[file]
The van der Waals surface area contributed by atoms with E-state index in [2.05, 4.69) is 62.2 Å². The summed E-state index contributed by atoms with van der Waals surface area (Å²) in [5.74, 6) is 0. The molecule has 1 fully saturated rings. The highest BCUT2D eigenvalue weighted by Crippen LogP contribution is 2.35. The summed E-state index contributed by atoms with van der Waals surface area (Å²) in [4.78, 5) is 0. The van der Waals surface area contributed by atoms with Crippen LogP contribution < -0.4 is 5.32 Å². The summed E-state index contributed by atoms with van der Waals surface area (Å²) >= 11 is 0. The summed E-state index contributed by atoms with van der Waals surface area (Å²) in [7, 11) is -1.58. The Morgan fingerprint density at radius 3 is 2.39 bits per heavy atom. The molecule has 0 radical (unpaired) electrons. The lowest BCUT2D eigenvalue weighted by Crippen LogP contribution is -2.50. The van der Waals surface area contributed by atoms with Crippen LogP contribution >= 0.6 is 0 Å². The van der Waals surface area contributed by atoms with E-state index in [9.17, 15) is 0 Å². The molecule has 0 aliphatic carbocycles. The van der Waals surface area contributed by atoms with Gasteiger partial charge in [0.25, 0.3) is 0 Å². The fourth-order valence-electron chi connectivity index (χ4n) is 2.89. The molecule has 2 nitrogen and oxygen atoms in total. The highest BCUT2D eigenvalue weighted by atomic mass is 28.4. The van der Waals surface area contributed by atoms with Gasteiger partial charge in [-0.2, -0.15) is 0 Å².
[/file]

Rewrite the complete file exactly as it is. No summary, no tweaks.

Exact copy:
The van der Waals surface area contributed by atoms with E-state index in [2.05, 4.69) is 62.2 Å². The summed E-state index contributed by atoms with van der Waals surface area (Å²) in [5.74, 6) is 0. The molecule has 1 fully saturated rings. The highest BCUT2D eigenvalue weighted by Crippen LogP contribution is 2.35. The summed E-state index contributed by atoms with van der Waals surface area (Å²) in [4.78, 5) is 0. The van der Waals surface area contributed by atoms with Crippen LogP contribution < -0.4 is 5.32 Å². The summed E-state index contributed by atoms with van der Waals surface area (Å²) >= 11 is 0. The summed E-state index contributed by atoms with van der Waals surface area (Å²) in [7, 11) is -1.58. The Morgan fingerprint density at radius 3 is 2.39 bits per heavy atom. The molecule has 0 radical (unpaired) electrons. The lowest BCUT2D eigenvalue weighted by Crippen LogP contribution is -2.50. The van der Waals surface area contributed by atoms with Crippen LogP contribution >= 0.6 is 0 Å². The van der Waals surface area contributed by atoms with E-state index in [9.17, 15) is 0 Å². The molecule has 0 aliphatic carbocycles. The van der Waals surface area contributed by atoms with Gasteiger partial charge in [0.25, 0.3) is 0 Å². The fourth-order valence-electron chi connectivity index (χ4n) is 2.89. The molecule has 2 nitrogen and oxygen atoms in total. The highest BCUT2D eigenvalue weighted by atomic mass is 28.4. The van der Waals surface area contributed by atoms with Gasteiger partial charge in [-0.2, -0.15) is 0 Å².